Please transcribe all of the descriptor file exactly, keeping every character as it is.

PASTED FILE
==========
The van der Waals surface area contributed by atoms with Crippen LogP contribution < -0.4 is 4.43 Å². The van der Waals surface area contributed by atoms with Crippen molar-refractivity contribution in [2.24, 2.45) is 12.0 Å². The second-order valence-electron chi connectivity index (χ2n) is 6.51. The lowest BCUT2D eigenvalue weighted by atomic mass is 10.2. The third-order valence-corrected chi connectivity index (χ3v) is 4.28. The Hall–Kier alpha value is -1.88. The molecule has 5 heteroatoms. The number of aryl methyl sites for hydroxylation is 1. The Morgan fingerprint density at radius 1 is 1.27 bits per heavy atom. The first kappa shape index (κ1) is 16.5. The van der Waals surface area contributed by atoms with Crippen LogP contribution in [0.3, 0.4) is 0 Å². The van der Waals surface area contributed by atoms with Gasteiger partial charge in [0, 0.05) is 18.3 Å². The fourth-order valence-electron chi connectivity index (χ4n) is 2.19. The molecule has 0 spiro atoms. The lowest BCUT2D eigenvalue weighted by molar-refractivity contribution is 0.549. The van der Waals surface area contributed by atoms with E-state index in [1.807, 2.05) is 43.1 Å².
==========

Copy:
The van der Waals surface area contributed by atoms with Crippen LogP contribution < -0.4 is 4.43 Å². The van der Waals surface area contributed by atoms with Crippen molar-refractivity contribution in [2.24, 2.45) is 12.0 Å². The second-order valence-electron chi connectivity index (χ2n) is 6.51. The lowest BCUT2D eigenvalue weighted by atomic mass is 10.2. The third-order valence-corrected chi connectivity index (χ3v) is 4.28. The Hall–Kier alpha value is -1.88. The molecule has 5 heteroatoms. The number of aryl methyl sites for hydroxylation is 1. The Morgan fingerprint density at radius 1 is 1.27 bits per heavy atom. The first kappa shape index (κ1) is 16.5. The van der Waals surface area contributed by atoms with Crippen LogP contribution in [0.3, 0.4) is 0 Å². The van der Waals surface area contributed by atoms with Gasteiger partial charge in [0, 0.05) is 18.3 Å². The fourth-order valence-electron chi connectivity index (χ4n) is 2.19. The molecule has 0 spiro atoms. The lowest BCUT2D eigenvalue weighted by molar-refractivity contribution is 0.549. The van der Waals surface area contributed by atoms with E-state index in [1.807, 2.05) is 43.1 Å².